I need to point out straight away that I do not have any supporting statistics for what is to follow, so I’ll use the word ‘probably’.
There are parts of a marine set-up that are essential. One, and the most important, is the biological filter without which there would be failure. Then of course there are heaters, without which, for a tropical system anyway, there would also be failure. These are not the ones that are regularly replaced; arguably the protein skimmer takes this role.
Why this should be is uncertain. Most aquarists including novices, who have taken advice and done some research, realize the importance of the skimmer. It is important for the removal of dissolved organic substances (DOCS). It is, after the biological filter, arguably the most valuable seawater quality enhancement equipment available. There is a considerable array of skimmers to be had from different manufacturers and in different forms and they are easy to obtain.
So if the need for a skimmer is understood why should this piece of equipment be the most replaced? There is a hint in that sentence with the word ‘replaced’, meaning that the aquarist has, a while after setting up the system, decided to obtain a new skimmer. Why would anyone replace equipment when it is still functioning? This would normally occur because the original does not perform as desired and an improvement is required.
Another clue is that time has elapsed before replacement occurs. Time is the requirement for experience. It is improbable that many experienced aquarists replace skimmers – this action may have occurred earlier.
So it is the new aquarist who often employs an inadequate skimmer. Note the word ‘often’, as many to their credit carry out adequate research and consider sensible advice.
It may be that when a system is being set-up there is a budget. The financial demands of constructing a system are not small and the budget may be strained. The price of a skimmer can seem very high when the cost is compared to the actual article – how could that cost so much? It is known that a skimmer is needed and a package is seen that states the device can handle X gallons. The price seems very reasonable. The retailer advises ‘Yes that will do’ and the skimmer is purchased.
Or maybe on a similar theme the novice aquarist is researching and sees two or more skimmers that claim to function equally, but one is considerably cheaper than the others. Well, it’s a skimmer isn’t it; the others must be overpriced so being sensible the cheaper one is bought.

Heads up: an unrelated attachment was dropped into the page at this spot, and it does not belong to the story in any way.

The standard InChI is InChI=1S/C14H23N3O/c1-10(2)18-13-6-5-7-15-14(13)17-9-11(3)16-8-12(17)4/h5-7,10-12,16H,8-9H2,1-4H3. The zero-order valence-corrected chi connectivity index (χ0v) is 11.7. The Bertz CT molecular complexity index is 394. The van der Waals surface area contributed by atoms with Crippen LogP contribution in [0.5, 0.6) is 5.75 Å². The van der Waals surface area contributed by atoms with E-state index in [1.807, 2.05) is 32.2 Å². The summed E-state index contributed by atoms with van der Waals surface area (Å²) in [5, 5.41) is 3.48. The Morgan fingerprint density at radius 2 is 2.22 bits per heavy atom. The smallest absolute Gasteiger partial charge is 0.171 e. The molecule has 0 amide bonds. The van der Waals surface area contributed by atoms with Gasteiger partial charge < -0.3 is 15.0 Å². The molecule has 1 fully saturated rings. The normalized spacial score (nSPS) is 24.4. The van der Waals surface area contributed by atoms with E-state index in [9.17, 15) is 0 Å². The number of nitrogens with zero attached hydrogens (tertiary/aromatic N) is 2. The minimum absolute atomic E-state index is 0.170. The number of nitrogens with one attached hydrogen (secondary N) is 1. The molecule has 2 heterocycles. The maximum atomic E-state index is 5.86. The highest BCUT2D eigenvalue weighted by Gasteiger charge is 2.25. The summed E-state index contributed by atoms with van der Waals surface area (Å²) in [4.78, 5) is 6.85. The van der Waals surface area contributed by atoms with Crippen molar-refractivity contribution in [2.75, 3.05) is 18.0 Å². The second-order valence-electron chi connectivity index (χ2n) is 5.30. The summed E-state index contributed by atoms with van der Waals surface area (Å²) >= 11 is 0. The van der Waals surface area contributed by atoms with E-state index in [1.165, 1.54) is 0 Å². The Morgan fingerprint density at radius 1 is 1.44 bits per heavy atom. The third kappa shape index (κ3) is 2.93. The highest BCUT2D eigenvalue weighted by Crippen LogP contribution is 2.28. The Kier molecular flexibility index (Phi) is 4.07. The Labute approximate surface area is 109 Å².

When a newly set-up system is being stocked it is done slowly. There is little live stock in the aquarium for a while and the skimmer has little to do. The aquarist gets used to there being little scum in the collection cup and comes to regard it as normal. It is only much later when comparisons are made with a colleagues system and the scum being collected is noticed, or when evidence of organics is noted in the aquarium, that real doubts arise. Then, after checking the skimmer is working properly, it is replaced with surprising results. The original unit is consigned to the garage to gather dust.
How should a skimmer be chosen? Price is always a factor to consider, of course, but price is controlled to an extent by competition and by shopping around. There are a few other points on the check list.
Perhaps the best skimmer type for a novice to obtain is a ‘venturi’ and it is likely these are the ones most bought. A well designed model of this type has a very acceptable performance. Before even considering purchase, the aquarist must know the net gallonage of his/her system because the skimmer has to handle this gallonage. Note this is the full system which includes any sump. If the aquarist cannot work out the net gallonage then take the given gross capacity of the aquarium and combine that with any sump.
If the skimmer can be seen working all the better. If not, has a colleague got one? If not, once the skimmer is decided do not purchase it but seek opinion on a busy internet forum.
The skimmer will be either a hang-on or stand alone model. The aquarium set-up will decide which is required. The skimmer must be capable of processing at least the gallonage it has to handle. This is where problems can still occur – manufacturers can sometimes overstate the performance of their product. To counteract this possibility, try and over buy, that is, obtain a skimmer that will handle twice the capacity of the aquarium system. It will not do any harm if the skimmer capability given originally is accurate.
A well known and respected marine equipment manufacturer stated that there are three things that really matter with a skimmer: air intake, water flow, and air intake.
A check of air intake and flow can be made visually to an extent. When the skimmer can be seen running, the chamber where the bubbles accumulate should be a milky white colour, indicating that the air intake is adequate and many tiny bubbles are being created. There shouldn’t be many bubbles, if any, returning to the aquarium. In the throat of the skimmer, the bubbles should be rising before they burst (if loaded with organics they will continue to rise).
Purchasing an adequate skimmer in the first place can be expensive, but worth it as it will no doubt be cheaper than the cost of the original and its replacement. The aquarium will be better too, seawater quality will be kept at a higher level and the livestock will show it.
There’ll also be a bit more space in the garage to store something else.